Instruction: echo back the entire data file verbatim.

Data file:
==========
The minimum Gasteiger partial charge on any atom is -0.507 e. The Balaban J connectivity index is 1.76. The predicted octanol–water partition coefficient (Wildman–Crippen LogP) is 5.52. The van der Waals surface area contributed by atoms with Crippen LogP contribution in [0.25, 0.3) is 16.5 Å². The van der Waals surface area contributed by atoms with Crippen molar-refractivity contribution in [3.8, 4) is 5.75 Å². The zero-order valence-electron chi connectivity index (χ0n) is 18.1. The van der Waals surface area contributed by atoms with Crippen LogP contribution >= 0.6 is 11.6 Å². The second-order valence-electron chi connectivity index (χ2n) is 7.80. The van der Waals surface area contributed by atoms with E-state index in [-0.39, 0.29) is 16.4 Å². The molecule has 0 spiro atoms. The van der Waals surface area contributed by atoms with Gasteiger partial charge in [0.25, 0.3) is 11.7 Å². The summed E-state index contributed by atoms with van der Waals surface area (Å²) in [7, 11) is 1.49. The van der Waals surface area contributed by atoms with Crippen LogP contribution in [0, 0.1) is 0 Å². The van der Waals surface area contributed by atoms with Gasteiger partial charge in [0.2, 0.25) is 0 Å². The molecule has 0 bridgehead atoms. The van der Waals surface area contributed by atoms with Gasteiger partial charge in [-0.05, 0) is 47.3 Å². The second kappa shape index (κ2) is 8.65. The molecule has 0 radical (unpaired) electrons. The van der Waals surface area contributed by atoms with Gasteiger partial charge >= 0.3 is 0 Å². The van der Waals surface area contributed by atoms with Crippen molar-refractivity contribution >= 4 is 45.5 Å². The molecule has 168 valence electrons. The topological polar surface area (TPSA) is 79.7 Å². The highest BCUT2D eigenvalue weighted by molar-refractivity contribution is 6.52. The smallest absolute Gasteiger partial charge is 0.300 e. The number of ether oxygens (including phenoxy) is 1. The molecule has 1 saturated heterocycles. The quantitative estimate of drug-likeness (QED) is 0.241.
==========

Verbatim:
The minimum Gasteiger partial charge on any atom is -0.507 e. The Balaban J connectivity index is 1.76. The predicted octanol–water partition coefficient (Wildman–Crippen LogP) is 5.52. The van der Waals surface area contributed by atoms with Crippen LogP contribution in [0.25, 0.3) is 16.5 Å². The van der Waals surface area contributed by atoms with Crippen molar-refractivity contribution in [3.8, 4) is 5.75 Å². The zero-order valence-electron chi connectivity index (χ0n) is 18.1. The van der Waals surface area contributed by atoms with Crippen LogP contribution >= 0.6 is 11.6 Å². The second-order valence-electron chi connectivity index (χ2n) is 7.80. The van der Waals surface area contributed by atoms with E-state index in [-0.39, 0.29) is 16.4 Å². The molecule has 0 spiro atoms. The van der Waals surface area contributed by atoms with Gasteiger partial charge in [0.25, 0.3) is 11.7 Å². The summed E-state index contributed by atoms with van der Waals surface area (Å²) in [7, 11) is 1.49. The van der Waals surface area contributed by atoms with Crippen LogP contribution in [0, 0.1) is 0 Å². The van der Waals surface area contributed by atoms with Gasteiger partial charge in [0.2, 0.25) is 0 Å². The molecule has 0 bridgehead atoms. The van der Waals surface area contributed by atoms with Gasteiger partial charge in [-0.05, 0) is 47.3 Å². The second kappa shape index (κ2) is 8.65. The molecule has 0 radical (unpaired) electrons. The van der Waals surface area contributed by atoms with Gasteiger partial charge >= 0.3 is 0 Å². The van der Waals surface area contributed by atoms with Crippen molar-refractivity contribution >= 4 is 45.5 Å². The molecule has 168 valence electrons. The topological polar surface area (TPSA) is 79.7 Å². The highest BCUT2D eigenvalue weighted by molar-refractivity contribution is 6.52. The smallest absolute Gasteiger partial charge is 0.300 e. The number of ether oxygens (including phenoxy) is 1. The molecule has 1 saturated heterocycles. The quantitative estimate of drug-likeness (QED) is 0.241.